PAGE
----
Pour the cream mixture into the cylinder of an ice cream maker, and freeze according to manufacturer’s directions. Once the ice cream begins to set and take shape add the chilled nuts, chocolate and marshmallows.

Gastronomically yours,

August 29th, 2013

CNE and fried scream


The Canadian National Exhibition was founded in 1879 to encourage the development of agriculture, manufacturing, industry, commerce and the arts. It has evolved into a celebration of the arts, midway attractions, shopping and food.

The food attractions have evolved into a cultural smorgasbord with foods from around the world. At the core of the CNE’s food pavilion there also seems to be a group of budding gastronomes who work feverishly to come up with the most original must have food products. This year’s menu includes Nutella sweet potato fries, Cronut Burger, Bacon And Peanut Butter Milkshakes and all manner of bacon laced indulgences. Most of the other menu headliners include anything deep-fried, including butter, chocolate bars, whole onions and pizza.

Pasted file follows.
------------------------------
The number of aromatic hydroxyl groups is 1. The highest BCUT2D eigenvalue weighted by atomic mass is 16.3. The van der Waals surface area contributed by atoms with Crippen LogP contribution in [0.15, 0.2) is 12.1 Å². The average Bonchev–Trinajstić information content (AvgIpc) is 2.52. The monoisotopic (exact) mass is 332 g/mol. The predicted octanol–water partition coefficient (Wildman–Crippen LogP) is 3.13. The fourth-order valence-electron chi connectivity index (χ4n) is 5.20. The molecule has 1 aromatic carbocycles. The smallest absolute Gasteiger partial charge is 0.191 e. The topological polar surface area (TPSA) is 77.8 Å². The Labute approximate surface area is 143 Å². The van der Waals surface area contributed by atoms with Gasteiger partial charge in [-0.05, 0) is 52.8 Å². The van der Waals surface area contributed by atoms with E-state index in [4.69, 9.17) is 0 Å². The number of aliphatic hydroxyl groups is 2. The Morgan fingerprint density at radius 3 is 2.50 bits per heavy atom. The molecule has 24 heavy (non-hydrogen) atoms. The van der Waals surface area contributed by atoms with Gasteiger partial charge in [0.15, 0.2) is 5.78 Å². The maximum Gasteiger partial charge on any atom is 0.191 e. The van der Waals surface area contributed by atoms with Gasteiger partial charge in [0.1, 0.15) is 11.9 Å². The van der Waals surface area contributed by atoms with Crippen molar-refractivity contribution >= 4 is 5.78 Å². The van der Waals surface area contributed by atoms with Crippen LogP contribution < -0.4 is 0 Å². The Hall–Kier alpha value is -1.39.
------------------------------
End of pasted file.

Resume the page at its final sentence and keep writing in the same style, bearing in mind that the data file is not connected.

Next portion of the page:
Humans have been frying foods in oil since the discovery of rotary motion as this was the only way to process nuts and grains to extract their oils which happened sometime during the first century in the Mediterranean region. By the 10th century Arab cookbooks had detailed instructions on how to toast the grains for oil extraction as well as how to clarify, scent, color, and store the extracted oils. It was also during this period that olive oil production came into practice.

We often think of deep fried foods as unhealthy and greasy, but if executed properly fried foods should not be greasy as the moisture contained in the food to be fried will actually repel the oil as the heated oil will cause the food item to produce steam. This water vapour is expelled as steam creating bubbles which pushes the oil away from the food.  By keeping the oil temperature at a constant 350°f – 375°f and minimizing the time the food is fried for the oil will only be present in a very thin layer on the outer portion of the fried food.